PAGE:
Michael Simanonok first visited Chile as a Tracing Darwin’s Path student in 2008. After that experience he changed his focus within his major in Biological Sciences to concentrate on ecology. Since then, he has worked for the Lewisville Aquatic Ecosystem Research Facility and was recently selected for a Sub-Antarctic Biocultural Conservation Program International Research Experience for Students award, funded by the US National Science Foundation. While on his IRES fellowship, Mike lived in southern Chile and Argentina for 3 months, collaborating with Drs. Guillermo Martínez Pastur and Vanessa Lencinas at the Centro Austral de Investigaciones Científicas in Ushuaia, Argentina. His research subsequently was transformed into an honors thesis studying the effects of forestry management and invasive beavers on stream ecosystems in Tierra del Fuego. Now, Mike has also been awarded the “Best Poster” in the natural science category at the UNT Scholar’s Day event, a university-wide initiative to highlight undergraduate research at UNT. Congratulations Mike!
Kelli Moses has worked for the Sub-Antarctic Biocultural Conservation Program since before it existed. As the student assistant for the Tracing Darwin’s Path study abroad program, Kelli has been a vital contact between the program and UNT’s study body. For these and other efforts, Kelli was recently selected at a university level for recognition as a “2010 Student Employee of the Year” award. Congratulations Kelli!
–> Stephen Dillenberg presenting his analysis of the historical trends in conservation research regarding the inclusion of ecological and social criteria. His findings showed a clear bias within academia to consider principally ecological considerations, while broader social criteria are still lacking.
–> Kelli Moses and a host of collaborators for their part presented the Miniature Forests of Cape Horn and how this novel research-conversation program has been able to link local, regional, national and international scales.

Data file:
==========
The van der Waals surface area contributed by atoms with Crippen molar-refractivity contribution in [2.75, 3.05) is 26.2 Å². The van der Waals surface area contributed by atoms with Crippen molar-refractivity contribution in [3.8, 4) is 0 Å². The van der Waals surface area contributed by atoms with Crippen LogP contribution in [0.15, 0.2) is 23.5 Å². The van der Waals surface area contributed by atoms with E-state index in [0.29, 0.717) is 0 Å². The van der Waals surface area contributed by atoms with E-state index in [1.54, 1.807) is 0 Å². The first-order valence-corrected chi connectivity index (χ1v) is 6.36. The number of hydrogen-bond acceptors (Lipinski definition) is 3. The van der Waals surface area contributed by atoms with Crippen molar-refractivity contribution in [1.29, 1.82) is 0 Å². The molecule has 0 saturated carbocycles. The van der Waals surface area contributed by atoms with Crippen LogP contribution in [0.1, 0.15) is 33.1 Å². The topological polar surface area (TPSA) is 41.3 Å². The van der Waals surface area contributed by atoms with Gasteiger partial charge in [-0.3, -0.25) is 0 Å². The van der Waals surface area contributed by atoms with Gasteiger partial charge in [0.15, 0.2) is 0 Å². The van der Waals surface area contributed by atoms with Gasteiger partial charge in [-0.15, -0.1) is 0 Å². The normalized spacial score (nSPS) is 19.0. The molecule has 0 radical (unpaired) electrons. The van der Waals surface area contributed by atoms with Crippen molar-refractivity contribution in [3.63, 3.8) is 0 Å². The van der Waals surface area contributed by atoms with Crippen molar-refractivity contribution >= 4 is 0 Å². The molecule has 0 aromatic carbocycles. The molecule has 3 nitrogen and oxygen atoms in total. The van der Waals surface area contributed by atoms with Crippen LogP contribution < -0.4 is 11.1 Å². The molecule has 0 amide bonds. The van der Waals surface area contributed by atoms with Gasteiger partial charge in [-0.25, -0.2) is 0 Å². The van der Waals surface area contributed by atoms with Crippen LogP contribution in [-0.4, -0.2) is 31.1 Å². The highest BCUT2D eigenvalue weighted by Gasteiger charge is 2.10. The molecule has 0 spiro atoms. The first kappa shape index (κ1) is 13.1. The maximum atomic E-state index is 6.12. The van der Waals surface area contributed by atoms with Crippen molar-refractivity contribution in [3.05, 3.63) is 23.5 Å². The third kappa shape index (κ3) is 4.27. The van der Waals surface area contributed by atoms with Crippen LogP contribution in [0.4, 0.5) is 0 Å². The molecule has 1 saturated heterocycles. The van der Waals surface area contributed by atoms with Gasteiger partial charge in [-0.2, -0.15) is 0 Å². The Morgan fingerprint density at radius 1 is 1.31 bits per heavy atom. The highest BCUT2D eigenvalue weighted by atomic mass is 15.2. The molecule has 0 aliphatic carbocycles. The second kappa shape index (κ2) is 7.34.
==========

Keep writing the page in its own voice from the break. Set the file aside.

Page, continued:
–> Michael Simanonok, for his part, gave the results of his honors thesis, which was supported by an NSF IRES grant. His work explored the dual effects of forestry and invasive beavers on stream ecosystems in Tierra del Fuego, finding that well managed forestry practices were able to maintain natural biodiversity and stream function, while beaver meadows exhibited high impacts on streams (see previous story on Mike’s award).
In January 2010, the U.S. and Chilean governments agreed on their binational environmental cooperation agenda. For the first time, this plan includes the implementation of the Cape Horn Biosphere Reserve as a priority for both governments. In the meetings held in Washington, Drs. Ricardo Rozzi, Mary Kalin and Kenneth Sewell represented our program’s activities in the governmental meetings, in addition to sustaining talks with the Ecological Society of America and the National Science Foundation. In April, Dr. Jacqueline Tront from the State Department’s Office of Environmental Policy visited the Magallanes Region to hold meetings with the regional government authorities, including the regional director of CORFO (see photo) and the governor of the Chilean Antarctic Province. In addition, she held conversations with University of Magallanes officials and regional tourism operators to understand the meaning and impact of the Sub-Antarctic Biocultural Conservation Program’s effort to link research and sustainability. The State Department is interested not only in supporting this novel venture in Cape Horn, but also taking the lessons learned at this remote wilderness area for application in other parts of Latin America and the world where their office works to mitigate the environmental impacts of trade.